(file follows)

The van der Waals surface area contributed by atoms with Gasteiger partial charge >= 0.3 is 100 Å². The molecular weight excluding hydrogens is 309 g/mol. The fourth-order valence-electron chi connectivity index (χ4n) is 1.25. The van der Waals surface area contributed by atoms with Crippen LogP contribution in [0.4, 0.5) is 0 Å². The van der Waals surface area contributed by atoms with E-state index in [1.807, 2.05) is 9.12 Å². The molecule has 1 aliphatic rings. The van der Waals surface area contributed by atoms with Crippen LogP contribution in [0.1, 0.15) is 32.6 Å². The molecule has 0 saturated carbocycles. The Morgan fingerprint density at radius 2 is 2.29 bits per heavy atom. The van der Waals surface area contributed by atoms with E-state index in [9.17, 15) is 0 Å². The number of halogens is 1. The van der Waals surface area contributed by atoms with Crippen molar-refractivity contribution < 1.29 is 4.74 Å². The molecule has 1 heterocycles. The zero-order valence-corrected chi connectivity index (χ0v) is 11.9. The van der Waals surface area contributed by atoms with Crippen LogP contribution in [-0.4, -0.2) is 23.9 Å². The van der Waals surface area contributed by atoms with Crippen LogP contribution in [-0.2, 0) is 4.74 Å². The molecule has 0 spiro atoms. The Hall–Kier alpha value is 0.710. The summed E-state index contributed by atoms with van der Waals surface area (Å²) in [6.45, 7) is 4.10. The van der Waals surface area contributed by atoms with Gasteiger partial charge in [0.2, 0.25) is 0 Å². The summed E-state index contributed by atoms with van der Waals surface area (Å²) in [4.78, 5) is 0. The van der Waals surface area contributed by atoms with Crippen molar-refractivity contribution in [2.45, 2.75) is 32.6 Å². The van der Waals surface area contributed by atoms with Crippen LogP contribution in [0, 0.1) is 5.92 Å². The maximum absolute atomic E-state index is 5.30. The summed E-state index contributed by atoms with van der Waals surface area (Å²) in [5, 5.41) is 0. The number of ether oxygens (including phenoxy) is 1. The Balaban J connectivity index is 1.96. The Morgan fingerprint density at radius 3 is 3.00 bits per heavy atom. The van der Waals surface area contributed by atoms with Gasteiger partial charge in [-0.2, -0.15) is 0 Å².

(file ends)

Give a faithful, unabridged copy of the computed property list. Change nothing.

The van der Waals surface area contributed by atoms with Gasteiger partial charge >= 0.3 is 100 Å². The molecular weight excluding hydrogens is 309 g/mol. The fourth-order valence-electron chi connectivity index (χ4n) is 1.25. The van der Waals surface area contributed by atoms with Crippen LogP contribution in [0.4, 0.5) is 0 Å². The van der Waals surface area contributed by atoms with E-state index in [1.807, 2.05) is 9.12 Å². The molecule has 1 aliphatic rings. The van der Waals surface area contributed by atoms with Crippen LogP contribution in [0.1, 0.15) is 32.6 Å². The molecule has 0 saturated carbocycles. The Morgan fingerprint density at radius 2 is 2.29 bits per heavy atom. The van der Waals surface area contributed by atoms with E-state index in [9.17, 15) is 0 Å². The number of halogens is 1. The van der Waals surface area contributed by atoms with Crippen molar-refractivity contribution < 1.29 is 4.74 Å². The molecule has 1 heterocycles. The zero-order valence-corrected chi connectivity index (χ0v) is 11.9. The van der Waals surface area contributed by atoms with Crippen LogP contribution in [-0.4, -0.2) is 23.9 Å². The van der Waals surface area contributed by atoms with Crippen LogP contribution in [-0.2, 0) is 4.74 Å². The molecule has 0 spiro atoms. The Hall–Kier alpha value is 0.710. The summed E-state index contributed by atoms with van der Waals surface area (Å²) in [6.45, 7) is 4.10. The van der Waals surface area contributed by atoms with Gasteiger partial charge in [0.2, 0.25) is 0 Å². The summed E-state index contributed by atoms with van der Waals surface area (Å²) in [4.78, 5) is 0. The van der Waals surface area contributed by atoms with Crippen molar-refractivity contribution in [2.45, 2.75) is 32.6 Å². The van der Waals surface area contributed by atoms with Crippen LogP contribution in [0, 0.1) is 5.92 Å². The maximum absolute atomic E-state index is 5.30. The summed E-state index contributed by atoms with van der Waals surface area (Å²) in [5, 5.41) is 0. The number of ether oxygens (including phenoxy) is 1. The Balaban J connectivity index is 1.96. The Morgan fingerprint density at radius 3 is 3.00 bits per heavy atom. The van der Waals surface area contributed by atoms with Gasteiger partial charge in [-0.2, -0.15) is 0 Å².